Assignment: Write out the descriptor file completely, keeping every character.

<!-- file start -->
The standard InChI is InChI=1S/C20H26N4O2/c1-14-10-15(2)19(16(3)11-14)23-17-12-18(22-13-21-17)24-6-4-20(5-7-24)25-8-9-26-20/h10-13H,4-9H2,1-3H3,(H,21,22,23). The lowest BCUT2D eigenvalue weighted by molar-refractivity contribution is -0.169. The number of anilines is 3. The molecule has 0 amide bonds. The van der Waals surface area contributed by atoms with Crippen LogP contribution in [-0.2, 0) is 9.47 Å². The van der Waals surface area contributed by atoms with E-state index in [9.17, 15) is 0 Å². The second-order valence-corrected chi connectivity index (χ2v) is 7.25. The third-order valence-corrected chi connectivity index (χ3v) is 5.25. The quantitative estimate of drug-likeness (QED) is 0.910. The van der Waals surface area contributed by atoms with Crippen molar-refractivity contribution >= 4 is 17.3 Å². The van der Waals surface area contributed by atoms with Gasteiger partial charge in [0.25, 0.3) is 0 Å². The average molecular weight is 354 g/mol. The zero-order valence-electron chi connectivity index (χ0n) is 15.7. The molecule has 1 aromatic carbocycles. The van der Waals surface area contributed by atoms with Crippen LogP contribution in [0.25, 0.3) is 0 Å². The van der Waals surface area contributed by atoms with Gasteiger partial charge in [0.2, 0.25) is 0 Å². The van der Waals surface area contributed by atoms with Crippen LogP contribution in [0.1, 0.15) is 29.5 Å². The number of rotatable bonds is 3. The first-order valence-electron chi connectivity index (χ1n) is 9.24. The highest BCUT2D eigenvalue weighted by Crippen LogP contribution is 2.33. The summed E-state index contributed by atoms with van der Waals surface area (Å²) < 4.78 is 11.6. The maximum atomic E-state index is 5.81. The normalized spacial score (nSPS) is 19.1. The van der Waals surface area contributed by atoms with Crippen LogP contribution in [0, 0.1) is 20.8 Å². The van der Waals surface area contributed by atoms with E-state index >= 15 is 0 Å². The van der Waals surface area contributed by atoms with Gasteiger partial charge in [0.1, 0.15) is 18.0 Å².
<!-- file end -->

The standard InChI is InChI=1S/C20H26N4O2/c1-14-10-15(2)19(16(3)11-14)23-17-12-18(22-13-21-17)24-6-4-20(5-7-24)25-8-9-26-20/h10-13H,4-9H2,1-3H3,(H,21,22,23). The lowest BCUT2D eigenvalue weighted by molar-refractivity contribution is -0.169. The number of anilines is 3. The molecule has 0 amide bonds. The van der Waals surface area contributed by atoms with Crippen LogP contribution in [-0.2, 0) is 9.47 Å². The van der Waals surface area contributed by atoms with E-state index in [9.17, 15) is 0 Å². The second-order valence-corrected chi connectivity index (χ2v) is 7.25. The third-order valence-corrected chi connectivity index (χ3v) is 5.25. The quantitative estimate of drug-likeness (QED) is 0.910. The van der Waals surface area contributed by atoms with Crippen molar-refractivity contribution >= 4 is 17.3 Å². The van der Waals surface area contributed by atoms with Gasteiger partial charge in [0.25, 0.3) is 0 Å². The average molecular weight is 354 g/mol. The zero-order valence-electron chi connectivity index (χ0n) is 15.7. The molecule has 1 aromatic carbocycles. The van der Waals surface area contributed by atoms with Crippen LogP contribution in [0.25, 0.3) is 0 Å². The van der Waals surface area contributed by atoms with Gasteiger partial charge in [0.2, 0.25) is 0 Å². The van der Waals surface area contributed by atoms with Crippen LogP contribution in [0.1, 0.15) is 29.5 Å². The number of rotatable bonds is 3. The first-order valence-electron chi connectivity index (χ1n) is 9.24. The highest BCUT2D eigenvalue weighted by Crippen LogP contribution is 2.33. The summed E-state index contributed by atoms with van der Waals surface area (Å²) < 4.78 is 11.6. The maximum atomic E-state index is 5.81. The normalized spacial score (nSPS) is 19.1. The van der Waals surface area contributed by atoms with Crippen LogP contribution in [0, 0.1) is 20.8 Å². The van der Waals surface area contributed by atoms with E-state index >= 15 is 0 Å². The van der Waals surface area contributed by atoms with Gasteiger partial charge in [0.1, 0.15) is 18.0 Å².